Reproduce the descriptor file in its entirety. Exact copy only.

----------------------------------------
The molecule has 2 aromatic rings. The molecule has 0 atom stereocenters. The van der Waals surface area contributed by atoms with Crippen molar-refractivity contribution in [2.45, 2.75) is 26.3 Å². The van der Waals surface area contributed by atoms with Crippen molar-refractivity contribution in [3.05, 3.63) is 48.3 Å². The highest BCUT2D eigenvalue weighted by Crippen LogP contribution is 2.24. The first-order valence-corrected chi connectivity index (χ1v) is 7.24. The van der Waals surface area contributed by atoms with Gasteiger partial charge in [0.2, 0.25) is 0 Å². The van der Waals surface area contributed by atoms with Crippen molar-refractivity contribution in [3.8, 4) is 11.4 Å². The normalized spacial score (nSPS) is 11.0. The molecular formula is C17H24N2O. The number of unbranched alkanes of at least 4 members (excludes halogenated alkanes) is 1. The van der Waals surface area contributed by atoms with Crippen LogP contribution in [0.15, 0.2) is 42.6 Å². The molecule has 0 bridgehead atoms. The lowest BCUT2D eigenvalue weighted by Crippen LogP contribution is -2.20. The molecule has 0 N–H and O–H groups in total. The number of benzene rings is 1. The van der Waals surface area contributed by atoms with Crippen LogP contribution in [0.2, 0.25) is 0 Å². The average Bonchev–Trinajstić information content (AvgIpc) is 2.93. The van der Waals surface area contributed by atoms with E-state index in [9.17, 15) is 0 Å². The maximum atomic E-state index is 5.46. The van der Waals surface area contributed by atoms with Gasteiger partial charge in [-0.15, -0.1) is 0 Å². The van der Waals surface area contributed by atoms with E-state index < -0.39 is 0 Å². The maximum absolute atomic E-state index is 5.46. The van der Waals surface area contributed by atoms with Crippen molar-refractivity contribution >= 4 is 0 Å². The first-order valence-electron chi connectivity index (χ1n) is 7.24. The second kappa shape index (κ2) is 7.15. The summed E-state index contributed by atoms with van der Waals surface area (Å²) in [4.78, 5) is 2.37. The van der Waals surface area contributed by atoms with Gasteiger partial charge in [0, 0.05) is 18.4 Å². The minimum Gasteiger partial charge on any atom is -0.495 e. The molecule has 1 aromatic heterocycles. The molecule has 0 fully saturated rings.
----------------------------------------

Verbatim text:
The molecule has 2 aromatic rings. The molecule has 0 atom stereocenters. The van der Waals surface area contributed by atoms with Crippen molar-refractivity contribution in [2.45, 2.75) is 26.3 Å². The van der Waals surface area contributed by atoms with Crippen molar-refractivity contribution in [3.05, 3.63) is 48.3 Å². The highest BCUT2D eigenvalue weighted by Crippen LogP contribution is 2.24. The first-order valence-corrected chi connectivity index (χ1v) is 7.24. The van der Waals surface area contributed by atoms with Gasteiger partial charge in [0.2, 0.25) is 0 Å². The van der Waals surface area contributed by atoms with Crippen molar-refractivity contribution in [3.8, 4) is 11.4 Å². The normalized spacial score (nSPS) is 11.0. The molecular formula is C17H24N2O. The number of unbranched alkanes of at least 4 members (excludes halogenated alkanes) is 1. The van der Waals surface area contributed by atoms with Crippen LogP contribution in [0.15, 0.2) is 42.6 Å². The molecule has 0 bridgehead atoms. The lowest BCUT2D eigenvalue weighted by Crippen LogP contribution is -2.20. The molecule has 0 N–H and O–H groups in total. The number of benzene rings is 1. The van der Waals surface area contributed by atoms with Crippen LogP contribution in [0.2, 0.25) is 0 Å². The average Bonchev–Trinajstić information content (AvgIpc) is 2.93. The van der Waals surface area contributed by atoms with E-state index in [9.17, 15) is 0 Å². The maximum atomic E-state index is 5.46. The van der Waals surface area contributed by atoms with Gasteiger partial charge in [-0.15, -0.1) is 0 Å². The van der Waals surface area contributed by atoms with E-state index < -0.39 is 0 Å². The maximum absolute atomic E-state index is 5.46. The van der Waals surface area contributed by atoms with Crippen molar-refractivity contribution >= 4 is 0 Å². The first-order valence-electron chi connectivity index (χ1n) is 7.24. The second kappa shape index (κ2) is 7.15. The summed E-state index contributed by atoms with van der Waals surface area (Å²) in [4.78, 5) is 2.37. The van der Waals surface area contributed by atoms with Gasteiger partial charge in [0, 0.05) is 18.4 Å². The minimum Gasteiger partial charge on any atom is -0.495 e. The molecule has 1 aromatic heterocycles. The molecule has 0 fully saturated rings.